Hi Anonymous, current or waves or chop will always make swimming harder in open water. Because in an open water race there's so many swimmers around you they generate a lot of waves and chop themselves. So we are saying that in open water, no matter what the conditions, you have moving water making swimming harder.

In the pool things are always much stiller, which means that a longer smoother style can be used. You still must be careful not to over-do this in the pool though, over-lengthening your stroke makes you less efficient again.

Adam Young said...

Hi Paula,

We love Blue Seventy suits and have done a lot of testing and development with them. However, the most important thing is how a suit fits you (always try them on before buying) and if they fit your body type:

The body type thing is fascinating. For instance, in the Blue Seventy range, if you have good natural body position in the water then the Helix would suit you great. If you have sinky legs without a suit then the Axis which has a different buoyancy profile for such swimmers is perfect. It helps bring the legs up. However for those with a good body position naturally, the Axis would bring them too high and make them feel uncomfortable.

The very best thing is to test them swimming if possible!

Hope that helps.

Anonymous said...

I 'd like to give you an example: My compatriot Spyros Gianniotis from Greece finished first at the 10k open water swim in the World Aquatics Championships. His time was 1:54:24! See the video here

http://youtu.be/hRfColnpSJ4

(sorry but the commentary is in Spanish). I believe that his style is that of a refined swinger. He came in 16th at Beijing Olympics where he had an early lead in the race only to fade in the end. This year he held back, saved his strength by drafting (he was 35th at the halfway mark) and sprinted the last 750m to win. See his comments here:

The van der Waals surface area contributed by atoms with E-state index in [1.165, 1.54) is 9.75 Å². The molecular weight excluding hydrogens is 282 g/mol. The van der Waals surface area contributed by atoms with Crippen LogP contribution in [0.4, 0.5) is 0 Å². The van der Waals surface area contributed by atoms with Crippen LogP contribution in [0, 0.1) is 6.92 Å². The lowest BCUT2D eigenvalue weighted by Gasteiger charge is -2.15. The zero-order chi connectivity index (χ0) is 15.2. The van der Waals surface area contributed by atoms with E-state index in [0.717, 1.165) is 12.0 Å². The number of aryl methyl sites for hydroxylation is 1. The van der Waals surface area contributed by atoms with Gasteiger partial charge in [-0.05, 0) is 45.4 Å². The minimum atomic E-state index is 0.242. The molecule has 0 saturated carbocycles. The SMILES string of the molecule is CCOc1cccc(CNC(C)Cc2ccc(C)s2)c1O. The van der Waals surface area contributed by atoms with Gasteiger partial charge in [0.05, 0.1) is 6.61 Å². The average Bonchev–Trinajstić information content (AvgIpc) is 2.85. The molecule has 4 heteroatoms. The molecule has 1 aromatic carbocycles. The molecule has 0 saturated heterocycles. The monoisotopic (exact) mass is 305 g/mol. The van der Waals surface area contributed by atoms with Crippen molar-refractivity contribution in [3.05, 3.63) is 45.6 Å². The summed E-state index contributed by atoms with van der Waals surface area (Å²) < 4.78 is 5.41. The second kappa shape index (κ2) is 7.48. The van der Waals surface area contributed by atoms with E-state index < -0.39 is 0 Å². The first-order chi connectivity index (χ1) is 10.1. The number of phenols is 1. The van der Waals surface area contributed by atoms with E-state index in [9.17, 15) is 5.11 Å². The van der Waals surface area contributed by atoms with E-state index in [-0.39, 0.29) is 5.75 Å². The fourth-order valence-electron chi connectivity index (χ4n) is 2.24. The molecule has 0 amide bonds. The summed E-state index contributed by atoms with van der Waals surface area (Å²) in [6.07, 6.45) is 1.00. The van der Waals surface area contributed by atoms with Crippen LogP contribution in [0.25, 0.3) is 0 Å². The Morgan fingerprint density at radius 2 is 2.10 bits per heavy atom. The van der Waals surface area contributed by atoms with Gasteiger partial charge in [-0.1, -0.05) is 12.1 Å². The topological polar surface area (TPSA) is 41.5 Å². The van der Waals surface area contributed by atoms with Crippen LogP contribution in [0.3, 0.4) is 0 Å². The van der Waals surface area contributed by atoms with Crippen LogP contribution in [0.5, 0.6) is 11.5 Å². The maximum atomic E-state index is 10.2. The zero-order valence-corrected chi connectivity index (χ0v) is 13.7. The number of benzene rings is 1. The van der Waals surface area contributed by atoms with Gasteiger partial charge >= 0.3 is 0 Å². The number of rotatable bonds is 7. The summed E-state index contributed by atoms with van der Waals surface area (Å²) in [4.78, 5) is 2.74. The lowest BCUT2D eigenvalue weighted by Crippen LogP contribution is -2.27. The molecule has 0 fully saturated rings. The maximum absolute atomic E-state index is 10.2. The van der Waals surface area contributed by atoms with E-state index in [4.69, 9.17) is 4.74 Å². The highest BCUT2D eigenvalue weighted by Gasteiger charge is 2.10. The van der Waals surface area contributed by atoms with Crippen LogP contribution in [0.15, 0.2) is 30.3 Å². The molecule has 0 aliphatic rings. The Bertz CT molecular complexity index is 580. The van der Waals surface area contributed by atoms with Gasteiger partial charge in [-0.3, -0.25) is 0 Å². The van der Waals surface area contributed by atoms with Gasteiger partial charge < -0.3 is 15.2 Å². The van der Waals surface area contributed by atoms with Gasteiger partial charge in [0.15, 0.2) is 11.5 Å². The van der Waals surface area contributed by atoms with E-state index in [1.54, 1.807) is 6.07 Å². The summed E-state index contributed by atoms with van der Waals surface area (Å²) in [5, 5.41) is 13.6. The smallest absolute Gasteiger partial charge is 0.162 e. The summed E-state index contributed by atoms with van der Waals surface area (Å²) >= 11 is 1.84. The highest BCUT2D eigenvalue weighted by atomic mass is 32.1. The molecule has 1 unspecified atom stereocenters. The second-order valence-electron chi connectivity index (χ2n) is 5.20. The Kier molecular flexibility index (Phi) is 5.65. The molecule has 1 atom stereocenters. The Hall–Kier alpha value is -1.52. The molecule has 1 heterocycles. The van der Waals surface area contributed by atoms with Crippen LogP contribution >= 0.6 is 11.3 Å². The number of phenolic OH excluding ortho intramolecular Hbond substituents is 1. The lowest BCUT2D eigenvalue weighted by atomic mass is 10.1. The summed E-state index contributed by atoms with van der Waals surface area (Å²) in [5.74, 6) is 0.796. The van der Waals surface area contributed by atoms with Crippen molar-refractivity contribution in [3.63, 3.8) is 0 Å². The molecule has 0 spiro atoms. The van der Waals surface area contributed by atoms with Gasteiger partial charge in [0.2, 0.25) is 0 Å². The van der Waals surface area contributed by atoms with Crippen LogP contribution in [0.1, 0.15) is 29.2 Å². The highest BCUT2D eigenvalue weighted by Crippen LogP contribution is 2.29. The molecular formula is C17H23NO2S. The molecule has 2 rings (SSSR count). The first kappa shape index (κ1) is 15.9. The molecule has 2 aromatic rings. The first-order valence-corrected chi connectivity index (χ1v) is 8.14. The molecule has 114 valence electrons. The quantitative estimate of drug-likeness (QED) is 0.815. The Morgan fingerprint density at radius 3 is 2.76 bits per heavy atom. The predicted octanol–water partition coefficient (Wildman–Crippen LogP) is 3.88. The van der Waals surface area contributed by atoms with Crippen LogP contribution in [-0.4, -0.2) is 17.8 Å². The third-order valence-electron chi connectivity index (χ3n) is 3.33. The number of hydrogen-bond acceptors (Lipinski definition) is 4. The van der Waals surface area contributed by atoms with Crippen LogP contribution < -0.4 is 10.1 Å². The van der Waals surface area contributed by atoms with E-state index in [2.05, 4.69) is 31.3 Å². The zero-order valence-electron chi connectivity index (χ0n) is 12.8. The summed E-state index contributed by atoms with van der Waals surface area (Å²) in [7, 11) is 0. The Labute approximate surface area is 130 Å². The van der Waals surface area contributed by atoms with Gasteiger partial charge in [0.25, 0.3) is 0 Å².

http://tiny.cc/lr3wn

I firmly believe that Gianniotis is the proof of concept for your post.

Greetings from Greece
George

Anonymous said...

Enjoyed the article, thank you. I have 2 questions of clarity I was hoping you could comment on.

1) What is the mechanism to increase the stroke rhythm without significantly increasing the effort - a shorter follow through on the stroke? a shorter reach? a catch that isn't quite as efficient to let more water through your hands?

2) What if the chop is from waves as opposed to other swimmers? What's the best way to handle that scenario? Is it best to hit them straight on, at an angle, etc?

Thanks!

-steve

Adam Young said...

Hi George, thanks for the video links! Yes, these guys in open water love to swing! I personally hadn't heard of Spyros Gianniotis before Shanghai but that was a very impressive win! Thanks again.

Hi Steve,

Actually none of the things you mentioned is required to lift stroke rate. The most important thing is to improve your catch techique and this in itself will lift your stroke rate. A poor catch pushes the water downwards, to the side or forwards - because this involves changing the water's direction it takes some time to do. By pressing the water backwards instead, in the direction it's already moving, you lift your stroke rate.

You definitely don't need to shorten your stroke at the front or rear to do it. It's just a better timing with less deadspot and better movement pattern. Getting into your catch a little sooner and with better technique really is the key.

In most open water race you don't have too much choice of direction when you're travelling round a course, there's only one path to follow. Certainly if you are trying to draft effectively (which you should) then as long as your competitors are on a good course you don't really want to go your own way as you'll lose the draft. However, for very long distance solo swims you might have a choice, there could be a case for heading straight into a swell and then swimming accross it later (rather than diagonally to it) perhaps when it's more sheltered. But you'd have to be really convinced of the benefits as it would mean swimming a longer distance. If in doubt, a straight line course is best!

Hope that helps,

Adam

Anonymous said...

Adam - yes, thanks, I think that does help indeed. As for the 2nd part I failed to mention training vs a race but you covered both.

Thanks again,

-steve

Emma Hardy said...